Granted I only used lisp for a year, but found I had to relearn my whole style of programming..
Not good for switching between the two..

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All of Naughty Dog's games use a dialect of LISP. Not only do they use it for there gameplay logic they use it for rendering, physics simulations, and sound propagation.

They had the enginuity to write their own compiler for PS2 which gave them the ability to integrate assembly and LISP together as if they were the same language. This not only gave them a productivity boost because they ran the game once and never recompiled again for the entire day, but also gave them the same cutting edge speed that C++ could have offered.

All in all - C++ is just a standard for games because the tools for games make you program in C/C++, if a company has the resources then they can make whatever compiler/debugger they wish for any type of language.

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Quote:
Original post by AlbertoT
"I'll assume you are referring to Common Lisp "

I was referring to the Lisp script language used by the authoring system
"Deep Creator"
This 3d engine use a combination of Lisp and C\C++
It seems that they made this choice because their customers are already familiar with Lisp being used in AutoCad

Ah. Well, I have not used that dialect so I cannot help you there. It's worth noting that dialects of Lisp can be completely different, so next time you might want to mention the dialect.

Quote:

I wonder howewer wether you can expect significant advantages, using Lisp ,for example ,for the game play or AI logic and c\c++ for othet tasks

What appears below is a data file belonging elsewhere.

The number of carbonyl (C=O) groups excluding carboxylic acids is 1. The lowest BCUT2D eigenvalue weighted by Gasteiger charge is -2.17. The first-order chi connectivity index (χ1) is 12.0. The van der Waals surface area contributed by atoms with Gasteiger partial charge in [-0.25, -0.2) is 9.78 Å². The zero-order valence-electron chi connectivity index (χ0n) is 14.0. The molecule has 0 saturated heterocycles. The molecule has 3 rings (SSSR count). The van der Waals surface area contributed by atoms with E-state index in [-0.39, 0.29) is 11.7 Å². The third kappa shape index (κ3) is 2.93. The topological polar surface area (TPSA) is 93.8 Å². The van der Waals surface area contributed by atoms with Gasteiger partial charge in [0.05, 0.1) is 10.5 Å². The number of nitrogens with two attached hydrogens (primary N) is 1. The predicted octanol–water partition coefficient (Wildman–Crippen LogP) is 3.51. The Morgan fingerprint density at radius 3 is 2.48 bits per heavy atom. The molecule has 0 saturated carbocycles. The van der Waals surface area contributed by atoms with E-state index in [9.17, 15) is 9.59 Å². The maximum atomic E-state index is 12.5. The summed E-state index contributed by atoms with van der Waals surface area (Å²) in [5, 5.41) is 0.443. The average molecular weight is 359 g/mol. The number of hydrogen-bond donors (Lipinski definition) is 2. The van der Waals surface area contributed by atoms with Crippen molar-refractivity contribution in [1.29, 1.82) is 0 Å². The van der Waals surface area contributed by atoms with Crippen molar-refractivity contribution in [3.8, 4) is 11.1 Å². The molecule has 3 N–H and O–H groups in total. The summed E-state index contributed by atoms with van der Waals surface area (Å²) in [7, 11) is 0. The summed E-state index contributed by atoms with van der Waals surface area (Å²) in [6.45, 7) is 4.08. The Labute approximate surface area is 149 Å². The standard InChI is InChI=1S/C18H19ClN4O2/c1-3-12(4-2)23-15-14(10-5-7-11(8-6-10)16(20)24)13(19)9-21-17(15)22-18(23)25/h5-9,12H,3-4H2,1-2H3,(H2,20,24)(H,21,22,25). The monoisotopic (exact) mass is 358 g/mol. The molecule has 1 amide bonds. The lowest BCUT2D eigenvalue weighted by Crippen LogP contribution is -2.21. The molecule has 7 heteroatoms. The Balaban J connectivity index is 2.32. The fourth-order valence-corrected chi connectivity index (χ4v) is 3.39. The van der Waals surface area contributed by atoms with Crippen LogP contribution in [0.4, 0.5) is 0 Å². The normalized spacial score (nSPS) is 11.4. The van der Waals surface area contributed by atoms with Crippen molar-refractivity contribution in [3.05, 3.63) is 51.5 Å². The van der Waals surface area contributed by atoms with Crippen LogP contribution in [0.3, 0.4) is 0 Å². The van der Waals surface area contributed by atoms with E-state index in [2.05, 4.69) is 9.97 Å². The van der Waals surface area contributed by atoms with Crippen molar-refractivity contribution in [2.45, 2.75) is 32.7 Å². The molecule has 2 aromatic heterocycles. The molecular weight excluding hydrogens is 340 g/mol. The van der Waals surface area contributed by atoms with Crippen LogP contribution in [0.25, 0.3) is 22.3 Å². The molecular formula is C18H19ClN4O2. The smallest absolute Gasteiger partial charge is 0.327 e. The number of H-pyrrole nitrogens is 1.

As I said, the advantages of Common Lisp are not really specific to what you are trying to do with it. And, the advantages of Common Lisp may not be the same as that dialect.

Quote:
Original post by Nitrogen
OK, my bad, got my definitions a bit screwed! :)

What I'm trying to get across, is that in my opinion, Python or LUA would be a much better choice because it follows the same syntax as C++.


Quote:
Original post by AlbertoT
Python or LUA would be a much better choice because it follows the same syntax as C++.

This was also my impression


This does not have to do with how well they work with C++. Also, Python and Lua certainly do not have the same syntax has C++. The only (syntactic) similarities, pretty much, are that they are both keyword-based and both use infix math notation. That's it. You would still have to learn about as much to learn Python or Lua (assuming that the dialect that he is talking about is somewhere between Scheme and Common Lisp in the number of features it has. As I said, different dialects of Lisp can be completely different).

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Guest Anonymous Poster
Speaking of Lisp, I have, for a long time, been semi-interested in integrating Common Lisp as the scripting language for a game. The problem is, I haven't been able to find an implementation of Common Lisp that's easy to integrate with C++ code, and has no special licensing restrictions. Is there such a beast anywhere? Of all the examples given in this thread, it seems they had to write their own Lisp environment to include in their game. I'd rather avoid that.

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Quote:
Original post by Anonymous Poster
Speaking of Lisp, I have, for a long time, been semi-interested in integrating Common Lisp as the scripting language for a game. The problem is, I haven't been able to find an implementation of Common Lisp that's easy to integrate with C++ code, and has no special licensing restrictions. Is there such a beast anywhere? Of all the examples given in this thread, it seems they had to write their own Lisp environment to include in their game. I'd rather avoid that.

ECL?